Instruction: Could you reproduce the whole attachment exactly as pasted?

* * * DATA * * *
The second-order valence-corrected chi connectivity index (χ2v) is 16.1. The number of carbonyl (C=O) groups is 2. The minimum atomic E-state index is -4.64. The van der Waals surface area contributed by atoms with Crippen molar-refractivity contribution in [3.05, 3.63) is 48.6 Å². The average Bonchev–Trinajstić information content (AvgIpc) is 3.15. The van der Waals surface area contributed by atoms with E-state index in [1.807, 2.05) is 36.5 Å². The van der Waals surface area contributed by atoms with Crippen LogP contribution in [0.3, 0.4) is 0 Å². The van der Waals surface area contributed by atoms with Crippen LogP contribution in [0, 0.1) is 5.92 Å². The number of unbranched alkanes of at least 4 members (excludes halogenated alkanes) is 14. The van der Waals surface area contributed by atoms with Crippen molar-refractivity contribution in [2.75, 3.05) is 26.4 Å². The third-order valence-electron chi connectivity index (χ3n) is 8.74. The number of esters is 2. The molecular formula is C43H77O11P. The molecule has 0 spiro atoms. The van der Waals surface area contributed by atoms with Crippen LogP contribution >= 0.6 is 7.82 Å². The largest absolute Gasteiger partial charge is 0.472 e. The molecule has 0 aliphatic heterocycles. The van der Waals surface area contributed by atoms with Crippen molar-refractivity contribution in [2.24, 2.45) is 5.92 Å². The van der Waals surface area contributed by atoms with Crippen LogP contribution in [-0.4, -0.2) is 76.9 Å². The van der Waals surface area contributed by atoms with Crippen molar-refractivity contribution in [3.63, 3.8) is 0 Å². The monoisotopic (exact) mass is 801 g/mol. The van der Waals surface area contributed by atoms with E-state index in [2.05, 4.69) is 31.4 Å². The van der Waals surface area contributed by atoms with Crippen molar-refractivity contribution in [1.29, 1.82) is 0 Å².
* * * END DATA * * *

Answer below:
The second-order valence-corrected chi connectivity index (χ2v) is 16.1. The number of carbonyl (C=O) groups is 2. The minimum atomic E-state index is -4.64. The van der Waals surface area contributed by atoms with Crippen molar-refractivity contribution in [3.05, 3.63) is 48.6 Å². The average Bonchev–Trinajstić information content (AvgIpc) is 3.15. The van der Waals surface area contributed by atoms with E-state index in [1.807, 2.05) is 36.5 Å². The van der Waals surface area contributed by atoms with Crippen LogP contribution in [0.3, 0.4) is 0 Å². The van der Waals surface area contributed by atoms with Crippen LogP contribution in [0, 0.1) is 5.92 Å². The number of unbranched alkanes of at least 4 members (excludes halogenated alkanes) is 14. The van der Waals surface area contributed by atoms with Crippen molar-refractivity contribution in [2.75, 3.05) is 26.4 Å². The third-order valence-electron chi connectivity index (χ3n) is 8.74. The number of esters is 2. The molecular formula is C43H77O11P. The molecule has 0 spiro atoms. The van der Waals surface area contributed by atoms with Crippen LogP contribution >= 0.6 is 7.82 Å². The largest absolute Gasteiger partial charge is 0.472 e. The molecule has 0 aliphatic heterocycles. The van der Waals surface area contributed by atoms with Crippen molar-refractivity contribution in [2.24, 2.45) is 5.92 Å². The van der Waals surface area contributed by atoms with Crippen LogP contribution in [-0.4, -0.2) is 76.9 Å². The van der Waals surface area contributed by atoms with Crippen molar-refractivity contribution in [3.63, 3.8) is 0 Å². The monoisotopic (exact) mass is 801 g/mol. The van der Waals surface area contributed by atoms with E-state index in [2.05, 4.69) is 31.4 Å². The van der Waals surface area contributed by atoms with Crippen molar-refractivity contribution in [1.29, 1.82) is 0 Å².